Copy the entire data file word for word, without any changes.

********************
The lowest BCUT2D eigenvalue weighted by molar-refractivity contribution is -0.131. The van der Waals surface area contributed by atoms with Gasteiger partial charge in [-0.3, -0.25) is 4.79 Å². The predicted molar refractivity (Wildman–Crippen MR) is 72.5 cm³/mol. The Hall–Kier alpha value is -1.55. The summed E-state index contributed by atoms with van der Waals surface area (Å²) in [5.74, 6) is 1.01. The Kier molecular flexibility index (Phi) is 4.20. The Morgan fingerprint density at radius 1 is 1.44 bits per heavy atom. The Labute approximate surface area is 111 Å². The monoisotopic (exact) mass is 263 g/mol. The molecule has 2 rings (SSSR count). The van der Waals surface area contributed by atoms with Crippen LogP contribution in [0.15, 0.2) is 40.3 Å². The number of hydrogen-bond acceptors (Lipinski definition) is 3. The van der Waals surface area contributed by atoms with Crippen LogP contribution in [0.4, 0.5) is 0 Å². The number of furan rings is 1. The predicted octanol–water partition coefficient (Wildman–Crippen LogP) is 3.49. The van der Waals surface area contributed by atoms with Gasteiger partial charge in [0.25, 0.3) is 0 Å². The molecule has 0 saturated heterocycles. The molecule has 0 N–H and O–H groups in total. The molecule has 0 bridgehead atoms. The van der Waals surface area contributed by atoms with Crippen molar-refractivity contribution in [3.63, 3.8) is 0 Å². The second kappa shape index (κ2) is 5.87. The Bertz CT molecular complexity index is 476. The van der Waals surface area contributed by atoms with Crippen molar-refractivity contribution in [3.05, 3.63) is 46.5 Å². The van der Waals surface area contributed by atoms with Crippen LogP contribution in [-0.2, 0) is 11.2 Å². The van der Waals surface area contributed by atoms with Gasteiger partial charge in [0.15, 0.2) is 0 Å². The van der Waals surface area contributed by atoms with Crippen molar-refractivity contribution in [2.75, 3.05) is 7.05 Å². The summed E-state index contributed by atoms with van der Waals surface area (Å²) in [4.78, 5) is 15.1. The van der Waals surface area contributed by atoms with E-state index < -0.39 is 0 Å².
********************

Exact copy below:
The lowest BCUT2D eigenvalue weighted by molar-refractivity contribution is -0.131. The van der Waals surface area contributed by atoms with Gasteiger partial charge in [-0.3, -0.25) is 4.79 Å². The predicted molar refractivity (Wildman–Crippen MR) is 72.5 cm³/mol. The Hall–Kier alpha value is -1.55. The summed E-state index contributed by atoms with van der Waals surface area (Å²) in [5.74, 6) is 1.01. The Kier molecular flexibility index (Phi) is 4.20. The Morgan fingerprint density at radius 1 is 1.44 bits per heavy atom. The Labute approximate surface area is 111 Å². The monoisotopic (exact) mass is 263 g/mol. The molecule has 2 rings (SSSR count). The van der Waals surface area contributed by atoms with Crippen LogP contribution in [0.15, 0.2) is 40.3 Å². The number of hydrogen-bond acceptors (Lipinski definition) is 3. The van der Waals surface area contributed by atoms with Crippen LogP contribution in [0.4, 0.5) is 0 Å². The number of furan rings is 1. The predicted octanol–water partition coefficient (Wildman–Crippen LogP) is 3.49. The van der Waals surface area contributed by atoms with Gasteiger partial charge in [0.25, 0.3) is 0 Å². The molecule has 0 saturated heterocycles. The molecule has 0 N–H and O–H groups in total. The molecule has 0 bridgehead atoms. The van der Waals surface area contributed by atoms with Crippen molar-refractivity contribution in [3.63, 3.8) is 0 Å². The second kappa shape index (κ2) is 5.87. The Bertz CT molecular complexity index is 476. The van der Waals surface area contributed by atoms with Crippen molar-refractivity contribution in [3.05, 3.63) is 46.5 Å². The van der Waals surface area contributed by atoms with Crippen LogP contribution in [-0.2, 0) is 11.2 Å². The van der Waals surface area contributed by atoms with Gasteiger partial charge in [0.15, 0.2) is 0 Å². The van der Waals surface area contributed by atoms with Crippen molar-refractivity contribution in [2.75, 3.05) is 7.05 Å². The summed E-state index contributed by atoms with van der Waals surface area (Å²) in [4.78, 5) is 15.1. The van der Waals surface area contributed by atoms with E-state index < -0.39 is 0 Å².